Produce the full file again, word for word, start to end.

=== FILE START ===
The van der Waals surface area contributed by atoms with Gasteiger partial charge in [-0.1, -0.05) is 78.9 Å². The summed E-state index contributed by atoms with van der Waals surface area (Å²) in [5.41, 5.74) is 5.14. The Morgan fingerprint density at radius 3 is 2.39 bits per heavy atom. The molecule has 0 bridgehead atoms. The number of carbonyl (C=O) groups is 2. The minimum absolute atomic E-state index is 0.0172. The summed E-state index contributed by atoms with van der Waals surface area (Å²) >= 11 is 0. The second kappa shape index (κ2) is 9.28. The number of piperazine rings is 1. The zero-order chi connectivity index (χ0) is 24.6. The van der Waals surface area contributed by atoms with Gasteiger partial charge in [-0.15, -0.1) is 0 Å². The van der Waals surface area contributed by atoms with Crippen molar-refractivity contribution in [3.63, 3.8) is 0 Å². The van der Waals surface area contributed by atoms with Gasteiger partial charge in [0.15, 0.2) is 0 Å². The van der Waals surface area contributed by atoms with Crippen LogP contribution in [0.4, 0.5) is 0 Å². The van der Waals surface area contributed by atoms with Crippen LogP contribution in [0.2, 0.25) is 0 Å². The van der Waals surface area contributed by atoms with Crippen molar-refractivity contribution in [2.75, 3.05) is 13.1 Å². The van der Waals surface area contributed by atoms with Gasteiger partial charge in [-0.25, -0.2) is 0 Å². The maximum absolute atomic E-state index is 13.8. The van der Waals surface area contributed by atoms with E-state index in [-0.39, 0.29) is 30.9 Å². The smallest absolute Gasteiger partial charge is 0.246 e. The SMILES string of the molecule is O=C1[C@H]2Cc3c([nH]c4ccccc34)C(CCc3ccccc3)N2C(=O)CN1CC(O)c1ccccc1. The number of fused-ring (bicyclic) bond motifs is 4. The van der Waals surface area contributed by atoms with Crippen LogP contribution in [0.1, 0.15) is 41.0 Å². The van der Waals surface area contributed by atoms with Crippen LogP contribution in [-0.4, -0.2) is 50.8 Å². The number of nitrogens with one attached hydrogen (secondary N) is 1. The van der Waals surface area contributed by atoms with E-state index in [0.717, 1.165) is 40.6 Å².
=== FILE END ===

The van der Waals surface area contributed by atoms with Gasteiger partial charge in [-0.1, -0.05) is 78.9 Å². The summed E-state index contributed by atoms with van der Waals surface area (Å²) in [5.41, 5.74) is 5.14. The Morgan fingerprint density at radius 3 is 2.39 bits per heavy atom. The molecule has 0 bridgehead atoms. The number of carbonyl (C=O) groups is 2. The minimum absolute atomic E-state index is 0.0172. The summed E-state index contributed by atoms with van der Waals surface area (Å²) >= 11 is 0. The second kappa shape index (κ2) is 9.28. The number of piperazine rings is 1. The zero-order chi connectivity index (χ0) is 24.6. The van der Waals surface area contributed by atoms with Gasteiger partial charge in [-0.15, -0.1) is 0 Å². The van der Waals surface area contributed by atoms with Crippen molar-refractivity contribution in [3.63, 3.8) is 0 Å². The van der Waals surface area contributed by atoms with Gasteiger partial charge in [0.15, 0.2) is 0 Å². The van der Waals surface area contributed by atoms with Crippen LogP contribution in [0.4, 0.5) is 0 Å². The van der Waals surface area contributed by atoms with Crippen LogP contribution in [0.2, 0.25) is 0 Å². The van der Waals surface area contributed by atoms with Crippen molar-refractivity contribution in [2.75, 3.05) is 13.1 Å². The van der Waals surface area contributed by atoms with Gasteiger partial charge in [-0.25, -0.2) is 0 Å². The maximum absolute atomic E-state index is 13.8. The van der Waals surface area contributed by atoms with E-state index in [-0.39, 0.29) is 30.9 Å². The smallest absolute Gasteiger partial charge is 0.246 e. The SMILES string of the molecule is O=C1[C@H]2Cc3c([nH]c4ccccc34)C(CCc3ccccc3)N2C(=O)CN1CC(O)c1ccccc1. The number of fused-ring (bicyclic) bond motifs is 4. The van der Waals surface area contributed by atoms with Crippen LogP contribution in [0.1, 0.15) is 41.0 Å². The van der Waals surface area contributed by atoms with Crippen LogP contribution in [-0.4, -0.2) is 50.8 Å². The number of nitrogens with one attached hydrogen (secondary N) is 1. The van der Waals surface area contributed by atoms with E-state index in [0.717, 1.165) is 40.6 Å².